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Note F

NOTE F.

On The Mission Of The Spirit (Chap. 9).

1 Love Revealed: Meditations on the Parting Words of Jesus with His Disciples in John xiii. to xvii. By George Bowen.' Such is the title of a book from which I give some extracts, in which the thought is put with great clearness and force that many Christians are living on an ante-pentecostal level, and that the promise of Christ to reveal His Power to the world hy His presence among His people, made manifest through the Spirit, is still waiting its fulfilment in our experience. To those who are not yet acquainted with this book I can most confidently recommend ic as full of spiritual instruction.

'" / will love him, and will manifest myself to him" (John xiv. 21).

'If we wish, therefore, to sound the depths of this promise, "I will manifest myself to him," we must honour Christ and the Father and the Spirit by believing in the power of the Spirit. To have faith in Christ and not to have faith in the Spirit seems to be a great contradiction, yet we submit it for the judgment of candid inquirers it this contradiction is not strikingly exhibited in the case of almost all who profess to be followers of Christ. To know the Father we must know the Son; to know Christ we must know the Spirit. "He shall glorify me," said Christ. Believest thou this? Is this thy conception of Christ's glory, that it is a glory that the Spirit of God can enable thee to behold 1 When the omnipotent Spirit has been allowed by our faith to go to the full extent of His resources in the revelation of Christ, it will be time enough for us to turn away lrom Him to some more perfect way of bringing Christ near to us.

'Our Lord Himself tells us that he that is least in the kingdom of heaven—the kingdom that He came to establish—was greater than any of the prophets that had been in the world before His advent. Greater? Why 'I Because he is a habitation of God through the Spirit, because that magnificent gift which Christ died to obtain for us has been bestowed.

'Now all these views of the glory of the present dispensation seem to vanish into night when we 6ubject them to a comparison with the actual experiences of Christians in general. But we do them foul injustice in this way. We are rather to submit the experiences of Christians to the test of Scripture. When we do so, does it not appear that the Church has fallen back into an ante-pentecostal state 1—that it has slipped out of its own dispensation 1 There was a measure, a feeble measure, of spiritual influence enjoyed by the disciples before the death and resurrection of Christ, else would they not have been able to call Jesus Lord; but it was nothing in comparison with what they received on the day of Pentecost. The day of Pentecost was a pattern day; all the days of this dispensation should have been like it, or should have exceeded it. But, alas! the Church has fallen down to the state in which it was before this blessing had been bestowed, and it is necessary for us to ask Christ to begin over again. We, of course, in respect to knowledge—intellectual knowledge of spiritual things—are far in advance of the point where the disciples were before Pentecost. But it should be borne in mind that when truths have once been fully revealed and been made a part of orthodoxy, the holding of them does not necessarily imply an operation of the Spirit of God. We deceive ourselves, doubtless, in this way, imagining that, because we have the whole Scripture and are conversant with all its great truths, the Spirit of God is necessarily working in us. We need a Baptism of the Spirit as much as the apostles did at the time of Christ's resurrection; we need that the unsearchable riches of Christ should be revealed to us more copiously than they were to Isaiah in the temple.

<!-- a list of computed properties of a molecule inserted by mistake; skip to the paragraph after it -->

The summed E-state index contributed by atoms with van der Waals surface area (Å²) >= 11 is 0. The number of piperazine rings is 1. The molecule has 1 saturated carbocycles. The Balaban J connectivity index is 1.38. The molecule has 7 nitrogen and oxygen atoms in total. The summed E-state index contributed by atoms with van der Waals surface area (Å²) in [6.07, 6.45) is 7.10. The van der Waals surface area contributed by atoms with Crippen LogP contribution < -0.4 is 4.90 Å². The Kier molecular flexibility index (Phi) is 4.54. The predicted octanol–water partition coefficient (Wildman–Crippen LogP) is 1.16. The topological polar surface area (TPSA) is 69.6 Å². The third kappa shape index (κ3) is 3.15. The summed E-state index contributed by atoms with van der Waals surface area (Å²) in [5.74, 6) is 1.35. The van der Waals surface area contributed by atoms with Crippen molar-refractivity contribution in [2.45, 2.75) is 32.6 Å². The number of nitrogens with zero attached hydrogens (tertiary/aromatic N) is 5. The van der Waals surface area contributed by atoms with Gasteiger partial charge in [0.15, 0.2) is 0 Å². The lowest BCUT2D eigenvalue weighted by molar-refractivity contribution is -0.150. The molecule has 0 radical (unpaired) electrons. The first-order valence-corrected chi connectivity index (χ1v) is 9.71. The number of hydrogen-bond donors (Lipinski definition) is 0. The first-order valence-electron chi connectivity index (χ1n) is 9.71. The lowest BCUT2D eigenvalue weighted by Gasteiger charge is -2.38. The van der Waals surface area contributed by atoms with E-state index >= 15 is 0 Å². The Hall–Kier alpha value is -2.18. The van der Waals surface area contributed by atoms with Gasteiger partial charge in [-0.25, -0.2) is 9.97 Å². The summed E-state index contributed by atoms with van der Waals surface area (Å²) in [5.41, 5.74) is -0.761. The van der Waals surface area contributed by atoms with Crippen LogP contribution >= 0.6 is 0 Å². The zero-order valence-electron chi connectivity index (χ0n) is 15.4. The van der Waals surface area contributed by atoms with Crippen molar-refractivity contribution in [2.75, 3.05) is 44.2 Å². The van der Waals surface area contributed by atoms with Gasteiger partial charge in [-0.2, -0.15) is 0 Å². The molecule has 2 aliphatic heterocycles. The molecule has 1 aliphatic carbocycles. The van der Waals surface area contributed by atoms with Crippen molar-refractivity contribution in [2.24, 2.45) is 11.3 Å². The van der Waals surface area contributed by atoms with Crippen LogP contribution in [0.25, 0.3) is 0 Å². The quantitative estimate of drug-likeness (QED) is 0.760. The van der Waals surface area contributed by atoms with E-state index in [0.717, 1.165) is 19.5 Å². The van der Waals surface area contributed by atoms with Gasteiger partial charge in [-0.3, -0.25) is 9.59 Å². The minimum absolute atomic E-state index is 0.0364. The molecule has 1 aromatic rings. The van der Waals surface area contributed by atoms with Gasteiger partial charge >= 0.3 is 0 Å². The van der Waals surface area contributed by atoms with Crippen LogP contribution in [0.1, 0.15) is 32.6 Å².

'We profess to love Him. We profess, therefore—the inference is unavoidable—to desire to enjoy higher and more satisfactory manifestations of Him than have been yet vouchsafed unto us. It follows, then, that we ought to feel very greatly the pressure of the obligation to seek the outpouring of the Holy Spirit. Blessed be God ! the Holy Spirit is being poured out in many churches, and many Christians are at this very hour enjoying such views of Christ as fill them with a preternatural joy and love and strength. But we have not yet entered into the fulness of this glorious dit,pensation. If we love Christ, we will press deeper into it, believing that Omnipotence will find ways of revealing itself in the spiritual world of which we have as yet no conception.

'"Nevertheless I tell you the truth: it is expedient for you that I go away: for if I go not away, the Comfoiier will not come unto you; but if I depart, I will send Him unto you" (John xvi. 7).

'Strange and scarcely credible though the announcement may appear to you, I nevertheless tell you but the simple truth when I say that it will be for your advantage that I ascend unto the Father and send to you the Holy Ghost, the Comforter, to be your perpetual guide. And when I say that it will be for your advantage, I do not mean that the Holy Spirit is greater than I am, or that He will prove a truer friend to you. In fact, the special office of the Spirit will be to bring you and myself into a more intimate and a more blessed union than has yet been revealed to your consciousness. Though you have journeyed with me during these latter years of my earthly pilgrimage, yet there is no use in disguising the fact that a moral chasm yawns between us. You yourselves must often have felt the deepest pain in reflecting upon the very feeble amount of influence exerted upon you by One who is manifestly God in the likeness of men. Tou have mourned that the words and acts of One who was proclaimed the Only-Begotten of the Father, who was transfigured before you, was served by angels, who spake unto the winds and the waves and they obeyed Him,—you have mourned that the discourse and acts of such a One should have wrought so feebly in your hearts. The desire for sancti, hVation exists in you, but the new and elevated conception of holiness, which has been introduced into your minds, only makes you the more sensible of your gre .t moral deficiencies. If miracles could have given you the victory over your sins, you would now be the holiest of men. Since that hour when one of you fell at My feet, exclaiming, "Depart from me, for I am a sinful man," how many glorious displays of my power have you witnessed! Yet are you still sadly aware that pride, ambition, worldliness, have authority over you.